Communities

Writing
Writing
Codidact Meta
Codidact Meta
The Great Outdoors
The Great Outdoors
Photography & Video
Photography & Video
Scientific Speculation
Scientific Speculation
Cooking
Cooking
Electrical Engineering
Electrical Engineering
Judaism
Judaism
Languages & Linguistics
Languages & Linguistics
Software Development
Software Development
Mathematics
Mathematics
Christianity
Christianity
Code Golf
Code Golf
Music
Music
Physics
Physics
Linux Systems
Linux Systems
Power Users
Power Users
Tabletop RPGs
Tabletop RPGs
Notifications
Mark all as read
Challenges

Can you give me half?

+10
−0

Challenge idea taken from: Eliseo D'Annunzio

Task

Provide code that evaluates to 0.5 numerically, i.e. the output must be recognized by your chosen language as a numeric value (Number, float, double, etc), not as a string.

The catch, the characters 0 through to 9 cannot be used.

One example that fits the brief would be the following:

((++[[]][[~~""]]<<++[[]][[~~""]]))**((--[[]][[~~""]])) which works out to 0.5 in JavaScript.

Scoring

This is a code challenge, where scoring is done in terms of number of unique characters used in the submission. Ties are broken by lowest bytecount.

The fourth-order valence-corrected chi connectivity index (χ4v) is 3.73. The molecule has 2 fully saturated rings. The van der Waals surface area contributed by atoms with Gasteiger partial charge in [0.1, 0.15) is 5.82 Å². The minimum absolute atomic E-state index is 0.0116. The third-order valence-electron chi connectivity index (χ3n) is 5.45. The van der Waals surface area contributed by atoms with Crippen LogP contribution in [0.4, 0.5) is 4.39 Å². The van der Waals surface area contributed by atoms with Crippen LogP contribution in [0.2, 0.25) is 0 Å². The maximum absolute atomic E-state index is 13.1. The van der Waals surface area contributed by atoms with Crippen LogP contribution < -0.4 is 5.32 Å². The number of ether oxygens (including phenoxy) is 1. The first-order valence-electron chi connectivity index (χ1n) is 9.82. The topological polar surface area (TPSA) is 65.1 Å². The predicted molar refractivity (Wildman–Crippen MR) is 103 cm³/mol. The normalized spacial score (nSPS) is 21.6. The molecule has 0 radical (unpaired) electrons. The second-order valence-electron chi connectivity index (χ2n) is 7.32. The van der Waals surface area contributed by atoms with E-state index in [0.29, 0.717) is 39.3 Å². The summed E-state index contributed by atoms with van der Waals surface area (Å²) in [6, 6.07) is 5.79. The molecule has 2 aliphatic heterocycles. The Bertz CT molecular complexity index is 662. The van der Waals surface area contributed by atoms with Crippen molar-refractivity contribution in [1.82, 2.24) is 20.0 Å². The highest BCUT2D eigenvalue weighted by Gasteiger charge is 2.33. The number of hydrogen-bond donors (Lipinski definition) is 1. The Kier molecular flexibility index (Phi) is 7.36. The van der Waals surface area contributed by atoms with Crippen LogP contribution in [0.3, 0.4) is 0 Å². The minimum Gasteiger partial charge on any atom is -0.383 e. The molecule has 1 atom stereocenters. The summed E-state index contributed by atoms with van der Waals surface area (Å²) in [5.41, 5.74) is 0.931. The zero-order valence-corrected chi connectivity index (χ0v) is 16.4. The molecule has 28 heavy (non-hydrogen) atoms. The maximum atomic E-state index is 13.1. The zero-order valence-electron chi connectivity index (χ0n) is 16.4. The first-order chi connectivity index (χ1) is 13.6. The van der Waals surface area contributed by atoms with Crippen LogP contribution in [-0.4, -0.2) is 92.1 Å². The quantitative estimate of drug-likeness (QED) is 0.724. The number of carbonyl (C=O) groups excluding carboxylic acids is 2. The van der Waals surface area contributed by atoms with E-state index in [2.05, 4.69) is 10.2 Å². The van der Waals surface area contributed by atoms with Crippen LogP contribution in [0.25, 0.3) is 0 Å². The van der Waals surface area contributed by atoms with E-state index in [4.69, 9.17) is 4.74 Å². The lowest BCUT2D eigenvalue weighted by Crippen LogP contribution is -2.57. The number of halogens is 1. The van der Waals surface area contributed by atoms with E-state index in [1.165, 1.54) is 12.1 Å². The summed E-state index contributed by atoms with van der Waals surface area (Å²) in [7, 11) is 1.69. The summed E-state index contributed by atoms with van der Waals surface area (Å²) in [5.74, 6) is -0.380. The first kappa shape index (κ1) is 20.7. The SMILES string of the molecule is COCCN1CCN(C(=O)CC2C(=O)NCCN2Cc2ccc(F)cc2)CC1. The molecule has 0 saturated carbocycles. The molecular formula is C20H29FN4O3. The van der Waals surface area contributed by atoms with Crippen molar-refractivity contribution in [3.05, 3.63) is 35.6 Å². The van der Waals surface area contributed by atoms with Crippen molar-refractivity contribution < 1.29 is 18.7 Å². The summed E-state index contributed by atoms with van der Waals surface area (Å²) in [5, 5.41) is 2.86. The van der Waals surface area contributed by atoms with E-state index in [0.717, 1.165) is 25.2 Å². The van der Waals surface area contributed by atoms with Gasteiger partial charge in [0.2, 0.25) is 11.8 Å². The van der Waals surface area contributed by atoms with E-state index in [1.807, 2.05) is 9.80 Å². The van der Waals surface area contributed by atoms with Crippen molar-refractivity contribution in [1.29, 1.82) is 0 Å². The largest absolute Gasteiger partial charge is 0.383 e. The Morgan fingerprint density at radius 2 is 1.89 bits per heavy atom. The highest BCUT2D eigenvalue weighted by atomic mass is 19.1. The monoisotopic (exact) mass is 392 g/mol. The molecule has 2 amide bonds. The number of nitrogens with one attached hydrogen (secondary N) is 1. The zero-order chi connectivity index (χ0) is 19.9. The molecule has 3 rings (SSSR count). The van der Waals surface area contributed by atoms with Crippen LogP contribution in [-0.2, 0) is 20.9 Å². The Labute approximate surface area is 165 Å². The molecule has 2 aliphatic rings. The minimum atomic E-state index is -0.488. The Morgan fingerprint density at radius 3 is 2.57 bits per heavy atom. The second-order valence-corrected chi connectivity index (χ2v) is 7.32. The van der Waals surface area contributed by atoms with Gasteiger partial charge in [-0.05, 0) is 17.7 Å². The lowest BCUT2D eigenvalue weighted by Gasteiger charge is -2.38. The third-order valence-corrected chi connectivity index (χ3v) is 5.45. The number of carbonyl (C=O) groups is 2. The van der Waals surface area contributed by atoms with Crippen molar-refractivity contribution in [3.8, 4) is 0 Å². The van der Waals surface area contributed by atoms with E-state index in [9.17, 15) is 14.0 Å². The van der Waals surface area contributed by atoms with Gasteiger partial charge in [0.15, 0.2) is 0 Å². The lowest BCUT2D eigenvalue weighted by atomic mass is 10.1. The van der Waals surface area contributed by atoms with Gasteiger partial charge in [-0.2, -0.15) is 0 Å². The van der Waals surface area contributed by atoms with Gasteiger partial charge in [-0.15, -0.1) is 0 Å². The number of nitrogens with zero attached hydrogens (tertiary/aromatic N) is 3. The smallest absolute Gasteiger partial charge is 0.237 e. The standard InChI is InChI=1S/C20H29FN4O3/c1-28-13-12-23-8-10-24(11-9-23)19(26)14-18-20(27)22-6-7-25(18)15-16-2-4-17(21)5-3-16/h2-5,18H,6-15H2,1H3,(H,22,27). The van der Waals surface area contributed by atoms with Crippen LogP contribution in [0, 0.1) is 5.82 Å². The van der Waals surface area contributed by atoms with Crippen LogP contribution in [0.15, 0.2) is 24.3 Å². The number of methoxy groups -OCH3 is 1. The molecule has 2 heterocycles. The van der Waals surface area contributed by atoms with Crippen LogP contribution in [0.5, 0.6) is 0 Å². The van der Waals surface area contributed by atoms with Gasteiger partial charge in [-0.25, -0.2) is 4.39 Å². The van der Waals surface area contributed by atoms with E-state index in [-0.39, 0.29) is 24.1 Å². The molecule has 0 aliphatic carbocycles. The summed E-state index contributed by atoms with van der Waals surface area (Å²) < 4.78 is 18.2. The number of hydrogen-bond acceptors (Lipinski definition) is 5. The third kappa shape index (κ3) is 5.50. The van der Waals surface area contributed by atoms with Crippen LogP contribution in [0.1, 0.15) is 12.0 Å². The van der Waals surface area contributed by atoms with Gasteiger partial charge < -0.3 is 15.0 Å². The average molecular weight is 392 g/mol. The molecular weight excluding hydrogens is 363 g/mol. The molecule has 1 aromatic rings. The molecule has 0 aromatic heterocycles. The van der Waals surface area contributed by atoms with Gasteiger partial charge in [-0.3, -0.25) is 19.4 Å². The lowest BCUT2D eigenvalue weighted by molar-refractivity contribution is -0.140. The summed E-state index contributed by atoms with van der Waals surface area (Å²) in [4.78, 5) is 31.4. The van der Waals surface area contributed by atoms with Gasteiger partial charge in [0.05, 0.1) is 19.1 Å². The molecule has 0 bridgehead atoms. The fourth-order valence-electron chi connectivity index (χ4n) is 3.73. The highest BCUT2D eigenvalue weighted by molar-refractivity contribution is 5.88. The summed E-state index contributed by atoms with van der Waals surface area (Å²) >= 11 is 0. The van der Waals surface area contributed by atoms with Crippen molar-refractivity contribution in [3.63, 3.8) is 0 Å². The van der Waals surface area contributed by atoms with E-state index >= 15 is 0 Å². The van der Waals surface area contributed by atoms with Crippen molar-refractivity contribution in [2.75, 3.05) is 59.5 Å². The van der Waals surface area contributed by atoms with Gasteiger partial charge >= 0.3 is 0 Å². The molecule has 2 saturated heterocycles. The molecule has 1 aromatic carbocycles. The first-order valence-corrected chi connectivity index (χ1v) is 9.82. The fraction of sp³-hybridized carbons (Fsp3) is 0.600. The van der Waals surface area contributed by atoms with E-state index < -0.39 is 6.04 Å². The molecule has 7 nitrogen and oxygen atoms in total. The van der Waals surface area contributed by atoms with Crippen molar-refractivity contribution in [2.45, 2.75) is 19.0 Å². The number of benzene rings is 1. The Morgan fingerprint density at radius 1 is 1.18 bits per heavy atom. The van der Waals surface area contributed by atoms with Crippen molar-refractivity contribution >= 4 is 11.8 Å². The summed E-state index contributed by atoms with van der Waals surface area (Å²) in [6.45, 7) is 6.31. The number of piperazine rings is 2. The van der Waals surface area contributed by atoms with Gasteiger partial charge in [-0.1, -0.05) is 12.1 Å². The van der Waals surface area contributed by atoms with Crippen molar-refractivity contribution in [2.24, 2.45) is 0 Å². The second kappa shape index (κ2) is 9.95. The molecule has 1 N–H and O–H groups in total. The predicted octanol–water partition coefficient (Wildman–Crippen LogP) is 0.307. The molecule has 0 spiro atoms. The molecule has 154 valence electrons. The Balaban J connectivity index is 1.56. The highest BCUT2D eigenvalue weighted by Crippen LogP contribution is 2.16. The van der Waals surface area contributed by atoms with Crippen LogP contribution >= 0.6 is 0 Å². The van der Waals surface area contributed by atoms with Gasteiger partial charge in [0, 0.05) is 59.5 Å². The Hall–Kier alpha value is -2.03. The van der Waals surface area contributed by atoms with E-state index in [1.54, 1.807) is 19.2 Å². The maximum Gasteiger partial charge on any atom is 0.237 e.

Why does this post require moderator attention?
You might want to add some details to your flag.
Why should this post be closed?

0 comment threads

20 answers

+5
−0

dc, 3 unique bytes, 138 bytes

This challenge is pretty easy if you aim for just 4 unique bytes. For example, you could push the stack depth repeatedly to get ascending integers, set the precision to something positive, divide and then print.

zzzzk/p

And surely it can't go any lower, right? After all, we have to increase the precision (k), print (p, n, f), do a floating-point operation (v, ^, /, .), and still get a number from somewhere...